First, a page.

- "But … There Are New Suns!"
Thank you everyone for coming. We are so happy to have all of you here!
[Call and Response] When I say, "There is nothing new under the sun," you say, "But … there are new suns!" [x3]
These words of Octavia E. Butler acknowledge the "nothing new" status quo that everywhere surrounds us and, at the same time, conjures a restless resistance to submitting to that quo. "There is nothing new under the sun, but there are new suns" animates this gathering. These prophetic words direct us to look at reality squarely and then propels us to find a round room to craft alternative realities. Indeed, it is the work of Butler that first inspired many of us, and it is certainly what prompted Moya, Ayana, and myself to begin building this Imagination Incubator.
What we're after is not escapism, but a kind of visionary realism that holds in tension the deep injustices that are etched into the contemporary landscape with an unapologetic (some call it "crunk") commitment to creating something different—more just and more joyous—for ourselves and for our children's children. After all, we come from a long line of skinfolk who did just that—who resisted and rebelled, infiltrated and instigated, collaborated and created—in other ways. Like them, we don't accept the truism that this is just the way things are and will always be.
"This" being the casual and spectacular forms of violence and indifference that sometimes come swiftly—as with the bullets that pierced the body of a young Michael Brown and the even younger Aiyana Jones, and the growing list of people-turned-hashtags. But more often "this" comes slowly and less visibly—as in the preventable, premature death of hundreds of thousands of people whose bodies are pierced by noxious fumes-turned-asthma, because of the deeply racist geography of this country. [End Page 103]
Environmental justice activists and public health scholars use a somewhat morbid indicator of what they call "excess death." With it, they predict how many unnecessary lives are lost within any timeframe, usually a year. We all die eventually, but the questions they ask are, "At what age? With what degree of suffering? And with what degree of preventable illness?" In a national study, they calculated over 83,000 excess deaths per year in the African American community alone—the equivalent of "a major airliner filled with black passengers falling out of the sky every single day, every year."4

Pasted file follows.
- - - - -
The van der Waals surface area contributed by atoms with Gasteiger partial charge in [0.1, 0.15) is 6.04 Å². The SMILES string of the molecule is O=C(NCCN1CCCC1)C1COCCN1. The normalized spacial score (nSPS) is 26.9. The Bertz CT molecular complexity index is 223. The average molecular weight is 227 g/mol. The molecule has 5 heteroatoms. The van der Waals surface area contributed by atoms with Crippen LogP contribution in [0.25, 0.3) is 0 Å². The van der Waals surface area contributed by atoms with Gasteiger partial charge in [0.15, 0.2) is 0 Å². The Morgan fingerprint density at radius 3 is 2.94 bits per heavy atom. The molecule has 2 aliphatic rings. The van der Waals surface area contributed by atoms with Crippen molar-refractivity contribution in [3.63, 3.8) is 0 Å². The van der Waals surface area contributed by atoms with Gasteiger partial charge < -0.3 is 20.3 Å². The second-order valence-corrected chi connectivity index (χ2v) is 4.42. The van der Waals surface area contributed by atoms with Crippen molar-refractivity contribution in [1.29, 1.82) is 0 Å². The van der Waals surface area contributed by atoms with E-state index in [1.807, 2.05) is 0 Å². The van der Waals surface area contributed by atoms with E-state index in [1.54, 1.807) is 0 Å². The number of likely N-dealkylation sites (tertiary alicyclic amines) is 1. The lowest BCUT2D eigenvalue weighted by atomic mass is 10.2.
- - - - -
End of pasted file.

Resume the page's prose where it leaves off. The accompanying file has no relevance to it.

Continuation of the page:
So what this body of research explains is that racism gets under our skin and into our bodies—not just through a vigilante's 9mm shotgun, as in the case of Travyon Martin, but through the everyday stress and strain of living in a society in which black life is valued less. But—and here's the kicker—if white Americans comprised their own country, they are still much worse off than many populations around the world, so the inequities that make up the fabric of our country get under everyone's skins, but with varying degrees of severity. Ultimately, no one is completely immune.
So when we speak of "Black to the Future," we are saying not only do black lives matter in the here and now, but that, in fact, any future that we may conceive as more just and more beautiful must reckon with blackness. What does it mean that in the American imagination, and by explicit design our nation's laws, cast black people not simply as noncitizens, as in "others" or foreigners, anticitizens, and "threats" opposed to the body politic? You cannot naturalize a threat. You can only dispose of it. In fact, many of our policies—from public safety to employment to housing—continue to be guided by an ethos of black disposability.
Saying "Black to the Future" is to say, not only are black folks not going anywhere, but we are making ourselves at home in a future that mainstream depictions would like us all to believe is a whitewashed, colorblind utopia free of (almost all) blackness, except the token variety. Instead of a future free of blackness...